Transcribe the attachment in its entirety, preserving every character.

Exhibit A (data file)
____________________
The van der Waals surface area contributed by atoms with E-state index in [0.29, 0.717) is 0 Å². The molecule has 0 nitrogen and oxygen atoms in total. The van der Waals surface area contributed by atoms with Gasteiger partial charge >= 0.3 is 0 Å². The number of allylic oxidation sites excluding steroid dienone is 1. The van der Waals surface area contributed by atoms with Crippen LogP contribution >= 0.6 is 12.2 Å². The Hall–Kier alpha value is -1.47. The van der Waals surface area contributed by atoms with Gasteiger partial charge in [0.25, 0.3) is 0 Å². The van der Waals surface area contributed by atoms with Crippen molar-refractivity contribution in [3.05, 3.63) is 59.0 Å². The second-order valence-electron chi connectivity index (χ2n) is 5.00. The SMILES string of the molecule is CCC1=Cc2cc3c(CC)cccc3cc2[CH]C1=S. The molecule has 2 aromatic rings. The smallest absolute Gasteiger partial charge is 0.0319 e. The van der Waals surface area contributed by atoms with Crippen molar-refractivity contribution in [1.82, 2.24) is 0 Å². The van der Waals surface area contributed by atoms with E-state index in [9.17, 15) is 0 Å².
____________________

The van der Waals surface area contributed by atoms with E-state index in [0.29, 0.717) is 0 Å². The molecule has 0 nitrogen and oxygen atoms in total. The van der Waals surface area contributed by atoms with Gasteiger partial charge >= 0.3 is 0 Å². The number of allylic oxidation sites excluding steroid dienone is 1. The van der Waals surface area contributed by atoms with Crippen LogP contribution >= 0.6 is 12.2 Å². The Hall–Kier alpha value is -1.47. The van der Waals surface area contributed by atoms with Gasteiger partial charge in [0.25, 0.3) is 0 Å². The van der Waals surface area contributed by atoms with Crippen molar-refractivity contribution in [3.05, 3.63) is 59.0 Å². The second-order valence-electron chi connectivity index (χ2n) is 5.00. The SMILES string of the molecule is CCC1=Cc2cc3c(CC)cccc3cc2[CH]C1=S. The molecule has 2 aromatic rings. The smallest absolute Gasteiger partial charge is 0.0319 e. The van der Waals surface area contributed by atoms with Crippen molar-refractivity contribution in [1.82, 2.24) is 0 Å². The van der Waals surface area contributed by atoms with E-state index in [9.17, 15) is 0 Å².